Espionage and sabotage in the high-stakes world of Formula One

Espionage and sabotage in the high-stakes world of Formula One
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July 17, 2007 An intriguing tale of industrial espionage and general skulduggery at the highest level is breaking out in the world of Formula One. Amidst an investigation of one of Ferrari's chief mechanics, who is under suspicion of sabotaging the two Ferrari F1 cars before the Monaco race this year, it has emerged that the McLaren-Mercedes team's chief designer was in possession of a large amount of highly classified documents detailing the design of the 2007 Ferrari F1 cars. While it may be some time until the truth emerges, this scandal in the top ranks of racing's richest competition is threatening to overshadow the jaw-dropping debut season of McLaren's Lewis Hamilton as the defining moment of the 2007 Formula One GP season.

For the last thirteen years, Nigel Stepney was involved with Ferrari's Formula One team at the highest level, holding positions ranging from Chief Mechanic to Race and Test Technical Manager during a period of total Ferrari dominance with Michael Schumacher at the wheel. Then, shortly after announcing that he was dissatisfied with the direction his Ferrari role was moving in, and would consider working for another F1 team, a scandal erupted.

According to Ferrari, white powder was discovered sprinkled around the two Ferrari cars of Kimi Raikkonen and Felipe Massa 6 days prior to the Monaco Grand Prix, and residue was also found in the cars' fuel tanks. Both cars had to have parts replaced as a result of this possibly corrosive mystery powder in the lead-up to the race, in which Ferrari placed third and eighth. Samples of the powder have been taken for analysis with results due back in early August, and Stepney has been sacked by Ferrari pending a criminal investigation.

Then Ferrari claimed it received a tip-off that top-secret Ferrari design documents had found their way into the possession of McLaren's chief designer Mike Coughlan. Legal proceedings were launched, and Coughlan acquiesced to a police search of his home, during which two computer discs containing up to 780 pages worth of technical information on the 2007 Ferrari F1 race car were discovered.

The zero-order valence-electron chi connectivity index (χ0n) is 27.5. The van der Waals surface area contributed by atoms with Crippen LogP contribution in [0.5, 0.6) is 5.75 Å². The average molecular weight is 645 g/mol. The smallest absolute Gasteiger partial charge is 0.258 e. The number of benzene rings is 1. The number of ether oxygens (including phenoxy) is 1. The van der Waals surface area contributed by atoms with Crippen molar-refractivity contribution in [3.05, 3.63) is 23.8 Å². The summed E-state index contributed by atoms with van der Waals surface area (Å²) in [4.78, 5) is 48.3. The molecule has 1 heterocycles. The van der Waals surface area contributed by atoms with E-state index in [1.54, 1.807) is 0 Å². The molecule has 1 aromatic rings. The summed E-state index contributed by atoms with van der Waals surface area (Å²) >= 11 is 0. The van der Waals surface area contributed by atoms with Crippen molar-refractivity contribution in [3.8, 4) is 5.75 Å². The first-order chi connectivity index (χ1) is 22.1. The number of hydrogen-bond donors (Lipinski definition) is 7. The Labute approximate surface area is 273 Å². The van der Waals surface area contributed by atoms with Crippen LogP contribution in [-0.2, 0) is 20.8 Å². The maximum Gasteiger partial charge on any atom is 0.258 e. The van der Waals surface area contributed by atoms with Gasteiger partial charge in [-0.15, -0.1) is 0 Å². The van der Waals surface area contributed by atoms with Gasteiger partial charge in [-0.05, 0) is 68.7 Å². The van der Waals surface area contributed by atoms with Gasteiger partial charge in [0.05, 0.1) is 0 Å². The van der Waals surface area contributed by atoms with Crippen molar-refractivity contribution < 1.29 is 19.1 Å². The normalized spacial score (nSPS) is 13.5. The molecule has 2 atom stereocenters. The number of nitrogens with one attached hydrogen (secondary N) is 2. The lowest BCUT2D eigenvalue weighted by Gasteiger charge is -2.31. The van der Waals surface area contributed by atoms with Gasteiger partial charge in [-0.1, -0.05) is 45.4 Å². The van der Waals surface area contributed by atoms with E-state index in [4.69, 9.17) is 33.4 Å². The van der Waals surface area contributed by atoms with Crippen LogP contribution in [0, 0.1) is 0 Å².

McLaren immediately went on the defensive, suspending Coughlan and providing detailed information and access to FIA officials in order to prove that no innovations taken from the Ferrari documents had resulted in new development directions for the McLaren car - but this was obviously a huge embarrassment for the McLaren team.

Ferrari immediately moved to put pressure on Coughlan and McLaren, threatening Coughlan with criminal charges unless he provided them with full disclosure of how he had come into possession of the information - and Coughlan agreed provided Ferrari would drop the charges.

And while Stepney has constantly claimed his innocence in both matters, and that he is the victim of a "dirty tricks" campaign by Ferrari, it has now emerged in an extraordinary admission by the Honda Formula One team that Stepney and Coughlan approached Honda to discuss "job opportunities" as recently as last month.

With such amazing action being carried out in the courts, and an extraordinary meeting of the FIA World Motor Sport Council about to charge the championship-leading McLaren team with breaches of the International Sporting Code, it will be fascinating to see what comes out of the various investigations and affidavits that are due to be released in the next few weeks. Interesting times indeed!

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